Stocks Fall and Dollar Rally Pauses
August 25, 2016
Today’s shocker came from the German IFO Institute’s monthly business climate index, which dived 2.1 points in August to a 6-month low of 106.2. Current conditions (down 2.0 points to a 7-month low) and business expectations (off 2.0 points to a 6-month trough) shared equally in this considerably weaker than expected outcome. Several data reports had revealed resilience in the aftermath of Brexit. This highly trusted indicator, on the other hand, suggests that Europe’s largest economy hit a big speed bump following the British referendum. The retail and wholesale sectors suffered the greatest. Manufacturing slowed but not as sharply. And construction retained its prior high.
The IFO report hurt European share prices, which are down 1.1% in Germany, 1.0% in Italy and France, 0.9% in Switzerland, 0.6% in Greece and 0.4% in the U.K.. In the Pacific Rim, which was affected by mounting uneasiness ahead of Janet Yellen’s Jackson Hole speech tomorrow, stocks dropped 0.6% in China, 0.8% in India, and 0.4% in Japan and Australia.
The dollar eased 0.2% against the Swiss franc and 0.1% relative to the yen and Aussie currency. The Greenback is unchanged against the loonie, kiwi and yuan and up 0.3% versus sterling and 0.2% vis-a-vis the euro.
Comex gold and WTI oil are each off 0.2% at $1,227.0 per ounce and $46.68 per barrel.
Among 10-year sovereign debt yields, the British gilt is unchanged, the Japanese JGB has slipped two basis points, and the German bund is a basis point firmer.
Japanese corporate service price inflation doubled to 0.4% in July, a 13-month high. Stock and bond transactions between Japan and other economies generated a JPY 577 billion net capital outflow last week, somewhat less than the 860 billion yen outflow of the prior week.
Between the second quarters of 2015 and 2016, Swiss industrial production, sales and orders fell by 1.2%, 2.3% and 5.6%.
Britain’s CBI reported the results of its monthly distributive trade survey, which surprisingly recovered 23 points to a reading of +9 in August, a 6-month high, from -14 in July.
German real construction orders in the first half of 2016 were 16% greater than a year earlier.
Spanish real GDP growth in 2Q16 was revised up to an on-quarter 0.8% advance from 0.7% reported initially, while the year-on-year pace was unrevised at 3.2% compared to 3.1% in the prior quarter.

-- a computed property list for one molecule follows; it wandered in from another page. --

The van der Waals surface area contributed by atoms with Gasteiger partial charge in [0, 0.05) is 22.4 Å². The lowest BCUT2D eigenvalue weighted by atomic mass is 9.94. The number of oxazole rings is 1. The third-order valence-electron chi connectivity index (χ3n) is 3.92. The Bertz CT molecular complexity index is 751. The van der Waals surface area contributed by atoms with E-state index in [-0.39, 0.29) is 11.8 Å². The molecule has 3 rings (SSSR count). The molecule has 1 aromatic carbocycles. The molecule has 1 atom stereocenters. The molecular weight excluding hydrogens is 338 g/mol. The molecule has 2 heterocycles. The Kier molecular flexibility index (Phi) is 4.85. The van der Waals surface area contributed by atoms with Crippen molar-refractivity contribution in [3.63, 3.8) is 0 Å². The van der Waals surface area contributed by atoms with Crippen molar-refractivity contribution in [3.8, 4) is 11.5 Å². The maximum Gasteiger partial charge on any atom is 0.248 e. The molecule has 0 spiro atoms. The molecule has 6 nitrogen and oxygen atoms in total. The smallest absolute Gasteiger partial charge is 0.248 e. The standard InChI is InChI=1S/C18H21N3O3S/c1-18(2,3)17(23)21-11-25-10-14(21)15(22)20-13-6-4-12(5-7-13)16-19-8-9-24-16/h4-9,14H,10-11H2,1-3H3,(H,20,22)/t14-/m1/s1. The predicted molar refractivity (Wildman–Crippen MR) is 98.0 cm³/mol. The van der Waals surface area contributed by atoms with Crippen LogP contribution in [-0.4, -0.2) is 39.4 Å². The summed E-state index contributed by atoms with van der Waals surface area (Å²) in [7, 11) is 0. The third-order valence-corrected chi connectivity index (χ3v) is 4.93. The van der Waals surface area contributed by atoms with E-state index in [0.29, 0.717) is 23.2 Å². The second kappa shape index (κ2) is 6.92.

In the year to July, Spanish and Swedish producer prices fell by 4.6% and 1.1%. South African producer prices rose 7.4%, in contrast.
French business sentiment settled back to a reading of 101 in August after rising to 102 in July from 100 in June. The manufacturing sentiment index dropped two points to a 14-month low of 101, while services and construction indices remained unchanged.
Swedish economic sentiment, which had been forecast to rise, instead fell 2.3 points to 100.0 in August. Manufacturing and services each saw sentiment deteriorate. Sweden’s jobless rate fell to an 8-month low in unadjusted terms in July of 6.3% but stayed at 6.9% on a seasonally adjusted basis.
Danish retail sales fell 0.6% on month and 2.0% on year in July. Finnish retail sales dropped 1.5% on year that month.
The Filipino trade deficit of $2.1 billion in June was 3.5 times wider than in the corresponding month a year before. Hong Kong’s trade deficit of HKD 33.3 billion in July was 17% bigger than in July 2015. Many economies in Asia have been hampered by China’s slowdown.
The Jackson Hole central banking symposium opens today. Janet Yellen will deliver an important address on Friday. Scheduled U.S. data releases today include durable goods orders, weekly jobless insurance claims and the K.C. Fed manufacturing index.
Copyright 2016, Larry Greenberg. All rights reserved. No secondary distribution without express permission.
Tags: French business sentiment, German business climate index, Jackson Hole, Yellen
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